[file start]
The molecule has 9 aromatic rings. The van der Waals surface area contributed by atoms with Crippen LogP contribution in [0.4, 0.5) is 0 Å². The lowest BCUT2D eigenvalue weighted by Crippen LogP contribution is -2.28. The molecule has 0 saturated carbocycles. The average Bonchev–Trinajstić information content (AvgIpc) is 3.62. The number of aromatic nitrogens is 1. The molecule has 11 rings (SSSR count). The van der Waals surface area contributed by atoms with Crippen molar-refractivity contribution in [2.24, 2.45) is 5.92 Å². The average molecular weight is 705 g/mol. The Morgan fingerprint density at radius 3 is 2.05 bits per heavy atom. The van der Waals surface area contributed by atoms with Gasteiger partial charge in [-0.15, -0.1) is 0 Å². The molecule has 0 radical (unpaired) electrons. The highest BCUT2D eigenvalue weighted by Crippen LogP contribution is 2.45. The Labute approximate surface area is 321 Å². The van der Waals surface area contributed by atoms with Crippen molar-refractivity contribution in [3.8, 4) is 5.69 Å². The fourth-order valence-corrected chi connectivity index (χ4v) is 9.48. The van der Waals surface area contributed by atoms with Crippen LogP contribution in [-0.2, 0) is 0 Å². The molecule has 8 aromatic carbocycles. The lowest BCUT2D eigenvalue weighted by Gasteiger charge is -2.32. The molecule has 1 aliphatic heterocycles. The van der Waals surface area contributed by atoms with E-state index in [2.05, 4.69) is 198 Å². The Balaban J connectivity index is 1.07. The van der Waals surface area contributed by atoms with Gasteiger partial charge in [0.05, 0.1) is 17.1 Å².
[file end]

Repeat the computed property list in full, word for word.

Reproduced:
The molecule has 9 aromatic rings. The van der Waals surface area contributed by atoms with Crippen LogP contribution in [0.4, 0.5) is 0 Å². The lowest BCUT2D eigenvalue weighted by Crippen LogP contribution is -2.28. The molecule has 0 saturated carbocycles. The average Bonchev–Trinajstić information content (AvgIpc) is 3.62. The number of aromatic nitrogens is 1. The molecule has 11 rings (SSSR count). The van der Waals surface area contributed by atoms with Crippen molar-refractivity contribution in [2.24, 2.45) is 5.92 Å². The average molecular weight is 705 g/mol. The Morgan fingerprint density at radius 3 is 2.05 bits per heavy atom. The van der Waals surface area contributed by atoms with Gasteiger partial charge in [-0.15, -0.1) is 0 Å². The molecule has 0 radical (unpaired) electrons. The highest BCUT2D eigenvalue weighted by Crippen LogP contribution is 2.45. The Labute approximate surface area is 321 Å². The van der Waals surface area contributed by atoms with Crippen molar-refractivity contribution in [3.8, 4) is 5.69 Å². The fourth-order valence-corrected chi connectivity index (χ4v) is 9.48. The van der Waals surface area contributed by atoms with Crippen LogP contribution in [-0.2, 0) is 0 Å². The molecule has 8 aromatic carbocycles. The lowest BCUT2D eigenvalue weighted by Gasteiger charge is -2.32. The molecule has 1 aliphatic heterocycles. The van der Waals surface area contributed by atoms with E-state index in [2.05, 4.69) is 198 Å². The Balaban J connectivity index is 1.07. The van der Waals surface area contributed by atoms with Gasteiger partial charge in [0.05, 0.1) is 17.1 Å².